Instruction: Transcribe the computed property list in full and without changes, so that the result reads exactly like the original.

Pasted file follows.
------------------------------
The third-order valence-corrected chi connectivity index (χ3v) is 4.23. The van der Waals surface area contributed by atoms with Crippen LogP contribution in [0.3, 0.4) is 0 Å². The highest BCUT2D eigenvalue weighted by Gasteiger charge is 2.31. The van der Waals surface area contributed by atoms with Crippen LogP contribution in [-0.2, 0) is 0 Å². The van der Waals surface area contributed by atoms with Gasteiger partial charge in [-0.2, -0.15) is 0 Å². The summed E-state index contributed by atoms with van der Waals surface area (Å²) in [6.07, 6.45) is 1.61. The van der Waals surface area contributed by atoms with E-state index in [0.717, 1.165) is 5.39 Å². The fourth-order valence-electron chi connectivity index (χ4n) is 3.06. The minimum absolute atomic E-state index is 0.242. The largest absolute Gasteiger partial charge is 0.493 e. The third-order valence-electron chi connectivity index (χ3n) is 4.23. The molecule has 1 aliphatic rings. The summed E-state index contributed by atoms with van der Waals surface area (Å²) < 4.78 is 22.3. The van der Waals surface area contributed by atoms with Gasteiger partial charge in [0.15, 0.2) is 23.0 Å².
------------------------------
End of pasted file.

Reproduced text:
The third-order valence-corrected chi connectivity index (χ3v) is 4.23. The van der Waals surface area contributed by atoms with Crippen LogP contribution in [0.3, 0.4) is 0 Å². The highest BCUT2D eigenvalue weighted by Gasteiger charge is 2.31. The van der Waals surface area contributed by atoms with Crippen LogP contribution in [-0.2, 0) is 0 Å². The van der Waals surface area contributed by atoms with Gasteiger partial charge in [-0.2, -0.15) is 0 Å². The summed E-state index contributed by atoms with van der Waals surface area (Å²) in [6.07, 6.45) is 1.61. The van der Waals surface area contributed by atoms with E-state index in [0.717, 1.165) is 5.39 Å². The fourth-order valence-electron chi connectivity index (χ4n) is 3.06. The minimum absolute atomic E-state index is 0.242. The largest absolute Gasteiger partial charge is 0.493 e. The third-order valence-electron chi connectivity index (χ3n) is 4.23. The molecule has 1 aliphatic rings. The summed E-state index contributed by atoms with van der Waals surface area (Å²) < 4.78 is 22.3. The van der Waals surface area contributed by atoms with Gasteiger partial charge in [0.15, 0.2) is 23.0 Å².